Books can be an experience that engages all the senses, taking the reader on a trip somewhere new. In a society that is hyper-critical of young women, these brief escapes are treasured. Even in a book that takes the reader to somewhere fantastical or strange, there is an impact made when readers can identify, in some way, with the characters.
Fiction for young women should therefore feature an array of female protagonists as diverse and unique as the young women readers themselves. In an effort to further promote this and expand our selection of books, gathered here is a wishlist of titles that we hope to acquire, all of which are written by women and feature engaging female main characters.
If you’re looking to help out the library, these books would make great donations!
Finding Audrey by Sophie Kinsella (2015) Publisher: Delacorte Books for Young Readers
Kinsella tackles the tale of a teen coping with depression and an anxiety disorder,
all with the light humour that she has become known for.
Asking For It by Louise O’Neill (2015) Publisher: Quercus UK
Considering the unfortunate culture we live in in modern society, this book is an
important and brave examination of rape culture, sexism, and victim-blaming.
The Lost and Found by Cat Clarke (2015) Publisher: Quercus
Faith Logan’s sister, Laurel, was six years old when she was abducted. Thirteen
years later, she returns home.
Girls Like Us by Gail Giles (2014) Publisher: Candlewick Press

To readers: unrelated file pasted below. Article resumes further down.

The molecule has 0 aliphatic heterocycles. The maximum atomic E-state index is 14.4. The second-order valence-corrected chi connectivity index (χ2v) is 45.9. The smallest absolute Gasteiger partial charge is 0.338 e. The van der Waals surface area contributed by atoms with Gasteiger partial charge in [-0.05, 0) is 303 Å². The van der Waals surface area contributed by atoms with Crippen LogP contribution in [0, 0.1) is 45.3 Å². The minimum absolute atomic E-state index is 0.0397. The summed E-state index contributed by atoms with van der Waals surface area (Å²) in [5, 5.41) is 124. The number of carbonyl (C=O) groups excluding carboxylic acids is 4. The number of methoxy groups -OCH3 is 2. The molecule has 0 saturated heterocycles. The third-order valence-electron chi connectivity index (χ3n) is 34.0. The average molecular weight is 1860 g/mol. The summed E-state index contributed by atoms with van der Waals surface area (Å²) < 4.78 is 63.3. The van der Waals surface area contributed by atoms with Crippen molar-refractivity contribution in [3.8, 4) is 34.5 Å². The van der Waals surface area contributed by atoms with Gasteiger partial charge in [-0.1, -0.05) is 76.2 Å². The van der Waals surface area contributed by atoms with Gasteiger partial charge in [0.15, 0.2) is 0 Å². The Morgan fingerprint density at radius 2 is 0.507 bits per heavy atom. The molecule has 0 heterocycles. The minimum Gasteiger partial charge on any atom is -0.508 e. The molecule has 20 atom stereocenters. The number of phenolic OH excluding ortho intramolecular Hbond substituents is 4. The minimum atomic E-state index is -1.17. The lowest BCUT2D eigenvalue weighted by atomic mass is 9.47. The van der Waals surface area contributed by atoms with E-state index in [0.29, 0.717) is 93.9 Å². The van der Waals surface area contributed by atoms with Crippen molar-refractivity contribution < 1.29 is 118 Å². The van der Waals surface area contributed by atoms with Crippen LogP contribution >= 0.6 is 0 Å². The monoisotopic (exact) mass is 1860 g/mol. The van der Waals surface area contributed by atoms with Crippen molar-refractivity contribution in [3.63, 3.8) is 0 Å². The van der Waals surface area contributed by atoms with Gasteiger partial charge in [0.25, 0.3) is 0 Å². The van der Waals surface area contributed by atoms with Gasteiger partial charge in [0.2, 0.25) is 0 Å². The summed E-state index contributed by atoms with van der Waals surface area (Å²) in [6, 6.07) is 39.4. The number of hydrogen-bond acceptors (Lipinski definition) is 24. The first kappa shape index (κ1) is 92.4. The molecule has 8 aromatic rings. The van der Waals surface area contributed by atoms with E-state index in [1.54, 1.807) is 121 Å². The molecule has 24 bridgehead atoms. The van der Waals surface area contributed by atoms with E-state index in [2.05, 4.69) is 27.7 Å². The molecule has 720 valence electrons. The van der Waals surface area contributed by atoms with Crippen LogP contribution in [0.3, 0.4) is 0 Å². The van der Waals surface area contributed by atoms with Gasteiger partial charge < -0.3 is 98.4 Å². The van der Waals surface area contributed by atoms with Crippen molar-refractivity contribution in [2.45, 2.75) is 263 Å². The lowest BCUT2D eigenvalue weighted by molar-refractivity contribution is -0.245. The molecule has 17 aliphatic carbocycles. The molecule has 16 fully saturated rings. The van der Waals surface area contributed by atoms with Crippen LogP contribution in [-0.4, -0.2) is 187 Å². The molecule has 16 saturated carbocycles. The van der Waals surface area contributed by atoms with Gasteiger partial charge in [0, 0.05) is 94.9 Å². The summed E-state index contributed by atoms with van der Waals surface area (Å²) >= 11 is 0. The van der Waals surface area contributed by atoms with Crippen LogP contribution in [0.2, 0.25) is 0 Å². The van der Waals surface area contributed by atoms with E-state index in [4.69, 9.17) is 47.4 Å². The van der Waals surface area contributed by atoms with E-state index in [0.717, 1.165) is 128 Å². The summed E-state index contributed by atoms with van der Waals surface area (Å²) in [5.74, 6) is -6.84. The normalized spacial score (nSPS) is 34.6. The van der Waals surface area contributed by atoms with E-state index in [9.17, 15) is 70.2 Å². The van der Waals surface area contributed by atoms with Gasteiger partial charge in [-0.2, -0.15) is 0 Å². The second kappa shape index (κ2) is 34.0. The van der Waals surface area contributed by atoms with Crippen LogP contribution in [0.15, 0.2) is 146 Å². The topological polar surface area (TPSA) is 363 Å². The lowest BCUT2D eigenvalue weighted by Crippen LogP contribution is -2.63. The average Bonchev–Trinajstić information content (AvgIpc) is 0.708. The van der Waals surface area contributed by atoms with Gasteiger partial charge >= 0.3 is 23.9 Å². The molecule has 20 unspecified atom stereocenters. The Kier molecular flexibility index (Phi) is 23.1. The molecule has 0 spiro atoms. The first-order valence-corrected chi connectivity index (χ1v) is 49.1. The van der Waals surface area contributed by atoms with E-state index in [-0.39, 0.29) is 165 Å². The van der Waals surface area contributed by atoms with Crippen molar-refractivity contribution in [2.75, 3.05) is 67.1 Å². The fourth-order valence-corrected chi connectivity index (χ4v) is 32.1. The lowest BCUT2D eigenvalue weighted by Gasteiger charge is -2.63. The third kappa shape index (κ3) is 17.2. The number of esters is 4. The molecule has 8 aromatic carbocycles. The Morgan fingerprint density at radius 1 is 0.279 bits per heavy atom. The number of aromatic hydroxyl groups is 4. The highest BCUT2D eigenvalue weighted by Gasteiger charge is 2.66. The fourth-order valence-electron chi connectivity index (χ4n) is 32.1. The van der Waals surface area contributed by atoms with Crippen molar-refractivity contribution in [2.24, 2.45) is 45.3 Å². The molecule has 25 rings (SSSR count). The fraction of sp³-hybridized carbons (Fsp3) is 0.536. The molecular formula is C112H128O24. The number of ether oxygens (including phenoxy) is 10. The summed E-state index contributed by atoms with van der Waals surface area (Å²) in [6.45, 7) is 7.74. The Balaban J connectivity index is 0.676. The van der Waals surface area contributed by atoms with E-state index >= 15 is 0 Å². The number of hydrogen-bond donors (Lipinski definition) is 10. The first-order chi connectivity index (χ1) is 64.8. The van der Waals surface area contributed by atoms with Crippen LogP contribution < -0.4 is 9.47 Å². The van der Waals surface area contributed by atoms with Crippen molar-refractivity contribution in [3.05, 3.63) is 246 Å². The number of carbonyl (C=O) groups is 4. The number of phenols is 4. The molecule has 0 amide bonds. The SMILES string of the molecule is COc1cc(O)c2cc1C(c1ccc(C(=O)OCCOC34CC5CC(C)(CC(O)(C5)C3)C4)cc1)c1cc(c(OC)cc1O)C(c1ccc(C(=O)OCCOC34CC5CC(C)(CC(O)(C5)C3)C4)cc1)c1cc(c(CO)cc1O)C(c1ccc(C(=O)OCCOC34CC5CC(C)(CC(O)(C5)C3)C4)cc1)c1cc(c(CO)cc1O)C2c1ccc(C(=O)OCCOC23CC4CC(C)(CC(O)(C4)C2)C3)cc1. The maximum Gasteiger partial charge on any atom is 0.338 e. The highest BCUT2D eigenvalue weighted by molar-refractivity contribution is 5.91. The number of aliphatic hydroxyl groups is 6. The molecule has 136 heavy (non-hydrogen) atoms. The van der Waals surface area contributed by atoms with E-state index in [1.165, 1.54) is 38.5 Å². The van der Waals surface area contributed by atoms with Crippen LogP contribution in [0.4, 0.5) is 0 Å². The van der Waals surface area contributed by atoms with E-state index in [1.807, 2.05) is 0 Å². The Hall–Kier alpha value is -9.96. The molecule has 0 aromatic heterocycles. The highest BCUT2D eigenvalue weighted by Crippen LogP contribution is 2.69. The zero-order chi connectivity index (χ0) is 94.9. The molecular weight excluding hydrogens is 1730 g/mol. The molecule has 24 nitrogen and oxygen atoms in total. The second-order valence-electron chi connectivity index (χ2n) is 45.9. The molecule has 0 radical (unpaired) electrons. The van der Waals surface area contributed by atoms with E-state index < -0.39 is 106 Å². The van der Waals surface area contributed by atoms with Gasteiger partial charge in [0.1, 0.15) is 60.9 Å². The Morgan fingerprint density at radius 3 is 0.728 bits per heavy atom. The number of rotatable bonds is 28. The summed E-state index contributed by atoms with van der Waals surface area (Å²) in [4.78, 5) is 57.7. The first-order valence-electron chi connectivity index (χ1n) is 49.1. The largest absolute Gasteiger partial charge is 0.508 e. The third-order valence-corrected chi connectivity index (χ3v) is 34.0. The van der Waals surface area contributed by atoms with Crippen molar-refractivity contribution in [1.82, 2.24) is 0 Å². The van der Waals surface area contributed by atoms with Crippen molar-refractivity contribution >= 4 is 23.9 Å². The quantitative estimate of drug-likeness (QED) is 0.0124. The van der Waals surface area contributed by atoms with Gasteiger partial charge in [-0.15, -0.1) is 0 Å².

Two special education teenagers, Quincy and Biddy, are matched by their
teacher after they graduate their high school’s program and are sent out into the
world to find jobs. Both young women find understanding in each other even as
the world tries to shut them out with prejudice.
Liberty’s Fire by Lydia Syson (2015) Publisher: Hot Key Books
A historical fiction account of doomed love during the Paris Commune of 1871.
Killer Game by Kirsty McKay (2015) Publisher: Chicken House
A thriller set at a boarding school on an isolated Welsh island,
necessitating a heroine to solve the mystery.
One by Sarah Crossan (2015) Publisher: Greenwillow Books
This book muses on friendship, solitude, love, and identity via the story of
conjoined twins. It also raises philosophical questions about surgery on conjoined
twins and the possible threat of genetic engineering.
The Lost Girl by Sangu Mandanna (2012) Publisher: Balzer + Bray
Eva is one of a class of clones who’ve been created to serve as replicas of real,
living beings in the event of their deaths. Eva’s journey to individuality with the
girl she’s supposed to replace is full of danger, heartbreak, and eventually
Guardian of the Dead by Karen Healey (2010) Publisher: Little, Brown and Company
A skillfully crafted story that features Māori mythology, romance, and betrayal.
Red Queen by Victoria Aveyard (2015) Publisher: HarperTeen
Very Hunger Games-esque, and featuring an equally fierce, headstrong
If you have a copy of any of these titles that you would like to donate to the library, please get in touch with us via email or in person.
Read any of these books? What stories for young women do you think we should stock our shelves with? Let us know your thoughts in the comments!